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This command will "su" the execution of the command to the postgres user(implies that you are already logger as root), and export the result of the query to a file on the csv format.
You'll need to adequate the fields and database information to one of your choice/need.
Produces a CSV file containing fronts/backs of cards with specified tag ("mytag" above). This command pulls these cards from different card databases, and allows them to be merged into one (by importing the resulting CSV file).
The CSV file is not directly produced; instead of commas, "||" are inserted. In your editor of choice, modify the resulting file to put quotes around the text before || and after ||, then change || to a comma (for every line).
Useful for CSV files. In the command, the file in question is comma delimited but contains double quoted fields containing commas and contains no @ symbols (as confirmed with http://www.commandlinefu.com/commands/view/9998/delimiter-hunting). This command converts the delimiting commas to @s while preserving the commas in the fields using the "uniqueString" to mark the ends of lines.
Similar output to using MySQL with the \G at the end of a Query. Displays one column per line. Other modes include:
Query results will be displayed in a table like form, using whitespace characters to separate the columns and align the output.
-html Query results will be output as simple HTML tables.
-line Query results will be displayed with one value per line, rows separated by a blank line. Designed to be easily parsed by scripts or other programs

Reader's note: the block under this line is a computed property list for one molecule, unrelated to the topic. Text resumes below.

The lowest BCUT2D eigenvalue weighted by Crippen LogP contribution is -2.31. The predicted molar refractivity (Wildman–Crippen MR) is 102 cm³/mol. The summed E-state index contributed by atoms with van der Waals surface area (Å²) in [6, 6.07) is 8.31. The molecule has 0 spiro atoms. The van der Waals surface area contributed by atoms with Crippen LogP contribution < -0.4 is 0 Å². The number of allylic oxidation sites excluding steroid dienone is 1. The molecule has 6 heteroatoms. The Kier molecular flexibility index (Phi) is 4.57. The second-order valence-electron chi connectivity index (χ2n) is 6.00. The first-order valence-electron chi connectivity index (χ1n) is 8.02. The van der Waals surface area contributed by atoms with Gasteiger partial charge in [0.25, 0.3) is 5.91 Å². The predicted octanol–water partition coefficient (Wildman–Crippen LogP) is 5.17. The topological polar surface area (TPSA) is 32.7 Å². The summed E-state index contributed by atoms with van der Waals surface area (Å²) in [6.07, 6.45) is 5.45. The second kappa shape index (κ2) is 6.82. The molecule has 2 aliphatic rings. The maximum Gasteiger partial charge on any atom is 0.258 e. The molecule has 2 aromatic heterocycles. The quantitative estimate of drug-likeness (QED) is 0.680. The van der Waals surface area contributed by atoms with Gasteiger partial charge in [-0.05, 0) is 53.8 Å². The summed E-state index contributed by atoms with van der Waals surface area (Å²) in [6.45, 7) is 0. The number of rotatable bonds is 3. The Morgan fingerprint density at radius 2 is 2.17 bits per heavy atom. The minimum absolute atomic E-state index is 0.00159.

-list Query results will be displayed with the separator (|, by default) character between each field value. The default.
From inside the command line this can be also changed using the mode command:
.mode MODE ?TABLE? Set output mode where MODE is one of:
csv Comma-separated values
column Left-aligned columns. (See .width)
html HTML code
insert SQL insert statements for TABLE
line One value per line
list Values delimited by .separator string
tabs Tab-separated values
tcl TCL list elements
Will handle pretty much all types of CSV Files.
The ^M character is typed on the command line using Ctrl-V Ctrl-M and can be replaced with any character that does not appear inside the CSV.
Tips for simpler CSV files:
* If newlines are not placed within a csv cell then you can replace `map(repr, r)` with r
More of the same but with more elaborate perl-fu :-)
This little command (function) shows the CSV header fields (which are field names separated by commas) as an ordered list, clearly showing the fields and their order.